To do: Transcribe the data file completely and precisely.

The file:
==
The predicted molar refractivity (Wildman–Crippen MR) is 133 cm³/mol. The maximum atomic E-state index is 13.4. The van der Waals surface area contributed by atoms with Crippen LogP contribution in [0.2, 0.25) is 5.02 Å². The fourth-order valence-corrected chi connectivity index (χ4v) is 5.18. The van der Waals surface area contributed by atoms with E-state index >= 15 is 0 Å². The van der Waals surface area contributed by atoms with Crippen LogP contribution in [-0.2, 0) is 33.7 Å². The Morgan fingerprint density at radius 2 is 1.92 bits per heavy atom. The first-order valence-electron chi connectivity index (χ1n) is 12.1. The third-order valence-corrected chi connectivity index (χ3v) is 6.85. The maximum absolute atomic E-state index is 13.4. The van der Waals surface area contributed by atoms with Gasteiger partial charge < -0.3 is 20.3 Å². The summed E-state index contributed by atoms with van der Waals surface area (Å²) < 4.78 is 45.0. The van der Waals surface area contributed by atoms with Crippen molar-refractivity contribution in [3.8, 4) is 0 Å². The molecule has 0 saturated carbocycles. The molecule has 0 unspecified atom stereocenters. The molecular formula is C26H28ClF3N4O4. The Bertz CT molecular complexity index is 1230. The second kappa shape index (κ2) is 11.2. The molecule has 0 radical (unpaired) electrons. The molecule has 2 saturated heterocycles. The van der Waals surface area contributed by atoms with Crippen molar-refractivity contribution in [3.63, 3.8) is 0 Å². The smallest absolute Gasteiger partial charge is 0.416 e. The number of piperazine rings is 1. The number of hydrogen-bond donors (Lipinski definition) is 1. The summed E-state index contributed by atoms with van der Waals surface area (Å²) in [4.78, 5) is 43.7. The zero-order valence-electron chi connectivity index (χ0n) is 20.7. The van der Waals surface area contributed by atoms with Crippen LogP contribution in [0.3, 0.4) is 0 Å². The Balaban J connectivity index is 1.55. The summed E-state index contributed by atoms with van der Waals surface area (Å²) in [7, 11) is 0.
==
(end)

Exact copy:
The predicted molar refractivity (Wildman–Crippen MR) is 133 cm³/mol. The maximum atomic E-state index is 13.4. The van der Waals surface area contributed by atoms with Crippen LogP contribution in [0.2, 0.25) is 5.02 Å². The fourth-order valence-corrected chi connectivity index (χ4v) is 5.18. The van der Waals surface area contributed by atoms with E-state index >= 15 is 0 Å². The van der Waals surface area contributed by atoms with Crippen LogP contribution in [-0.2, 0) is 33.7 Å². The Morgan fingerprint density at radius 2 is 1.92 bits per heavy atom. The first-order valence-electron chi connectivity index (χ1n) is 12.1. The third-order valence-corrected chi connectivity index (χ3v) is 6.85. The maximum absolute atomic E-state index is 13.4. The van der Waals surface area contributed by atoms with Gasteiger partial charge < -0.3 is 20.3 Å². The summed E-state index contributed by atoms with van der Waals surface area (Å²) < 4.78 is 45.0. The van der Waals surface area contributed by atoms with Crippen molar-refractivity contribution in [3.8, 4) is 0 Å². The molecule has 0 saturated carbocycles. The molecule has 0 unspecified atom stereocenters. The molecular formula is C26H28ClF3N4O4. The Bertz CT molecular complexity index is 1230. The second kappa shape index (κ2) is 11.2. The molecule has 0 radical (unpaired) electrons. The molecule has 2 saturated heterocycles. The van der Waals surface area contributed by atoms with Crippen molar-refractivity contribution in [3.63, 3.8) is 0 Å². The smallest absolute Gasteiger partial charge is 0.416 e. The number of piperazine rings is 1. The number of hydrogen-bond donors (Lipinski definition) is 1. The summed E-state index contributed by atoms with van der Waals surface area (Å²) in [4.78, 5) is 43.7. The zero-order valence-electron chi connectivity index (χ0n) is 20.7. The van der Waals surface area contributed by atoms with Crippen LogP contribution in [0.3, 0.4) is 0 Å². The Balaban J connectivity index is 1.55. The summed E-state index contributed by atoms with van der Waals surface area (Å²) in [7, 11) is 0.